The D-Lab, 356 Barrows (unless otherwise noted)

Wednesdays from 4-5pm

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*25 September 2014*

This week, we discussed:

Little, R. J., & Rubin, D. B. (2000). Causal effects in clinical and epidemiological studies via potential outcomes: concepts and analytical approaches. Annual Review of Public Health, 21(1), 121–145.

In this article, Little and Rubin lay down some of their requirements for causal inference, including a variety of approaches. Read the full post for some notes and links to python code and angry physicists.

*30 April 2014*

Laura’s been a great expositor of text analysis methods here in the D-Lab (and beyond). This week, we’ll look at a pair of papers by Grimmer and colleagues:

Required:

Grimmer, J., & Stewart, B. M. (2013). Text as Data: The Promise and Pitfalls of Automatic Content Analysis Methods for Political Texts. Political Analysis, 21(3), 267–297. doi:10.1093/pan/mps028

Supplemental:

Grimmer, Justin, & King, G. (2011). General purpose computer-assisted clustering and conceptualization. Proceedings of the National Academy of Sciences, 108(7), 2643–2650. doi:10.1073/pnas.1018067108

*16 April 2014*

This week we will focus on theoretical models. There are two required readings:

Chapter 1 of A Model Disipline by Clarke and Primo

The Fall and Rise of Development Economics by Krugman (focus on “The Evolution of Ignorance” and “Metaphors and Models” sections)

All readings are uploaded in Zotero.

Chapters 3 and 6 of A Model Discipline are also included, but are not required reading.

Models are useful. It’s good to think about them!

*19 March 2014*

This week, we shift to the relatively *un*controversial practice of Bayesian
modeling. You can even do frequentist statistics on your results.

For an overview, we’ll read:

Perfors, A., Tenenbaum, J. B., Griffiths, T. L., & Xu, F. (2011). A tutorial introduction to Bayesian models of cognitive development. Cognition, 120(3), 302–321.

And for application, we’ll read:

Tenenbaum, J. B., Griffiths, T. L., & Kemp, C. (2006). Theory-based Bayesian models of inductive learning and reasoning. Trends in Cognitive Sciences, 10(7), 309–318. doi:10.1016/j.tics.2006.05.009

It’s all a little cognitively focused, but hopefully we can see how this might be applied to learning in societies, institutions, etc.!

*12 March 2014*

Only last week, we heard scathing (and well-argued) remarks against the use of Bayesian methods for scientific hypothesis testing. Yet, some very smart people argue in precisely the opposite direction…

Required:

Kruschke, J. K. (2011). Bayesian Assessment of Null Values Via Parameter Estimation and Model Comparison. Perspectives on Psychological Science, 6(3), 299–312. doi:10.1177/1745691611406925

Recommended:

Dienes, Z. (2011). Bayesian Versus Orthodox Statistics: Which Side Are You On? Perspectives on Psychological Science, 6(3), 274–290. doi:10.1177/1745691611406920

Supplemental:

Kruschke, John K. (2013). Bayesian estimation supersedes the t test. Journal of Experimental Psychology: General, 142(2), 573–603. doi:10.1037/a0029146

*05 March 2014*

This week we read some frequentist critiques of Bayesian methods (and statistical practice in general!):

Stark, P. B. (Submitted). Constraints versus Priors. SIAM/ASA Journal on Uncertainty Quantification.

Freedman, D. (1995). Some issues in the foundation of statistics. Foundations of Science, 1, 19–83.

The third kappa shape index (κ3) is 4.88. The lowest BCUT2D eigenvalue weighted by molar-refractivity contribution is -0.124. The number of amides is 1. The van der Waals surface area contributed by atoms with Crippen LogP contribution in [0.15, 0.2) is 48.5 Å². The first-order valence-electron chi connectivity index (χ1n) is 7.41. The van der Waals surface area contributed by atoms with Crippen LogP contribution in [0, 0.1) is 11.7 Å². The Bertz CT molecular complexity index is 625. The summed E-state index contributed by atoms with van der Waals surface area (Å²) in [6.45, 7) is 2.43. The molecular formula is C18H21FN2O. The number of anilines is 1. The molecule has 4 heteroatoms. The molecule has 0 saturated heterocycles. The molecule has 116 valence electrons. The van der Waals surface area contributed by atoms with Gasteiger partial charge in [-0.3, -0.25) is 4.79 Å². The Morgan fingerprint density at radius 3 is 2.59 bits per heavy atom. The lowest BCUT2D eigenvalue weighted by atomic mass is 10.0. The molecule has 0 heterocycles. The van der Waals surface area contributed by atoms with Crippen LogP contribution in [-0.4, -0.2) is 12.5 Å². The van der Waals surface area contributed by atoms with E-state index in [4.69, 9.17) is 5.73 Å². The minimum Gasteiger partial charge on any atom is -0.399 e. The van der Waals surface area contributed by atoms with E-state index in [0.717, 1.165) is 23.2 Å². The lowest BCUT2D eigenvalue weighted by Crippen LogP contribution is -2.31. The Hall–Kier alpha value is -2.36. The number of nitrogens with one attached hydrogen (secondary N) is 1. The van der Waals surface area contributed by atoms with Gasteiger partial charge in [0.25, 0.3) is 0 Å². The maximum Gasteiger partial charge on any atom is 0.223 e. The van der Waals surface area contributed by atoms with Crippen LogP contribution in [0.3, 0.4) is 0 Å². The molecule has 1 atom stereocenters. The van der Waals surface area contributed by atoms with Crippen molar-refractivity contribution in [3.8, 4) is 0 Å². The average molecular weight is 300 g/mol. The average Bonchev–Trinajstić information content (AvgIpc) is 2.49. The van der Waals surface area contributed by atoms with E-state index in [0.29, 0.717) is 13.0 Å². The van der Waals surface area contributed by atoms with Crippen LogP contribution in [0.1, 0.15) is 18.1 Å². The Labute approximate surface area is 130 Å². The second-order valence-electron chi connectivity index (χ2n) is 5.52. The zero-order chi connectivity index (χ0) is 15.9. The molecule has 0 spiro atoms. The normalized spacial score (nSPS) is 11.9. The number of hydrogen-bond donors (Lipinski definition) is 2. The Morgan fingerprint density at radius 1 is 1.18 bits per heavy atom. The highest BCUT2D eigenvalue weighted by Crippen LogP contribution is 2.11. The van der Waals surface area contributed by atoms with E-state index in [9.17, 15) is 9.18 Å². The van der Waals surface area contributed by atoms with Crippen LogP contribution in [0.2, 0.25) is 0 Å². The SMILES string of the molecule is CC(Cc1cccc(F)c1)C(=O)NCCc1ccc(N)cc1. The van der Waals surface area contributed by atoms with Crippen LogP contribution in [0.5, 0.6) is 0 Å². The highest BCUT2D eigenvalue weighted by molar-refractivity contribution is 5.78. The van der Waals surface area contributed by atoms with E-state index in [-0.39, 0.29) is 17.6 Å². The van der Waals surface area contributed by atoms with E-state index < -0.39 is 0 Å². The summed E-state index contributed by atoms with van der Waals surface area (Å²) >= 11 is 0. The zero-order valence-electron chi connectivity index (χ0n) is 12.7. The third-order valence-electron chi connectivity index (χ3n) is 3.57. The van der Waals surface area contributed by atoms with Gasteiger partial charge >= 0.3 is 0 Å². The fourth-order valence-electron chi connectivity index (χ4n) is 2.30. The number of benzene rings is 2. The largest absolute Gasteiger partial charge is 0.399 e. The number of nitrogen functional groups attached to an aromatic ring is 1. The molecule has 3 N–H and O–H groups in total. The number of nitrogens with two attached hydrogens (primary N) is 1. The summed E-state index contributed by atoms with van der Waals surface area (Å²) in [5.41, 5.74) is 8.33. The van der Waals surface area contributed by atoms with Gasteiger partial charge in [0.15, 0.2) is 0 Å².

And some supplemental reading:

Freedman, D. A., & Stark, P. B. (2003). What is the chance of an earthquake? In F. Mulargia & R. J. Geller (Eds.), Earthquake Science and Seismic Risk Reduction (Vol. 32, pp. 201–213). Dordrecht, The Netherlands: Kluwer.

Stark, P. B., & Tenorio, L. (2010). A primer of frequentist and Bayesian inference in inverse problems. In L. T. Biegler, G. Biros, O. Ghattas, M. Heinkenschloss, D. Keyes, B. Mallick, … K. Willcox (Eds.), Large Scale Inverse Problems and Quantification of Uncertainty. NY: John Wiley and Sons.

*26 February 2014*

This week, Glenda led us through a pair of papers about event studies:

Jacobson, L. S., LaLonde, R. J., & Sullivan, D. G. (1993). Earnings Losses of Displaced Workers. The American Economic Review, 83(4), 685–709.

MacKinlay, A. C. (1997). Event Studies in Economics and Finance. Journal of Economic Literature, 35(1), 13–39.

Here are Glenda’s Slides.

*19 February 2014*

For this, week, please try to read through all of the Fabrigar paper on Exploratory Factor Analysis. It’s technical, but even if you don’t follow the detail, it raises what I consider to be a fairly complete set of high-level issues - which is what we’ll focus on this week:

- Latent Variables
- Exploratory vs. Confirmatory techniques
- Descriptive / Data Mining techniques vs. Model Theoretic techniques
- Dealing with ordinal scales (e.g., Likert scales; discussed in supplemental materials)

Here’s what we read:

Fabrigar, L. R., Wegener, D. T., MacCallum, R. C., & Strahan, E. J. (1999). Evaluating the use of exploratory factor analysis in psychological research. Psychological Methods, 4(3), 272.

Flora, D. B., & Curran, P. J. (2004). An Empirical Evaluation of Alternative Methods of Estimation for Confirmatory Factor Analysis With Ordinal Data. Psychological Methods, 9(4), 466–491. doi:10.1037/1082-989X.9.4.466

*12 February 2014*

To kick off the reading group, Ryan presented the following:

Freedman, D. A. (1991). Statistical models and shoe leather. Sociological Methodology, 21, 291–313.

Little, R. J., & Rubin, D. B. (2000). Causal effects in clinical and epidemiological studies via potential outcomes: concepts and analytical approaches. Annual Review of Public Health, 21(1), 121–145.

These are archived on the Zotero group.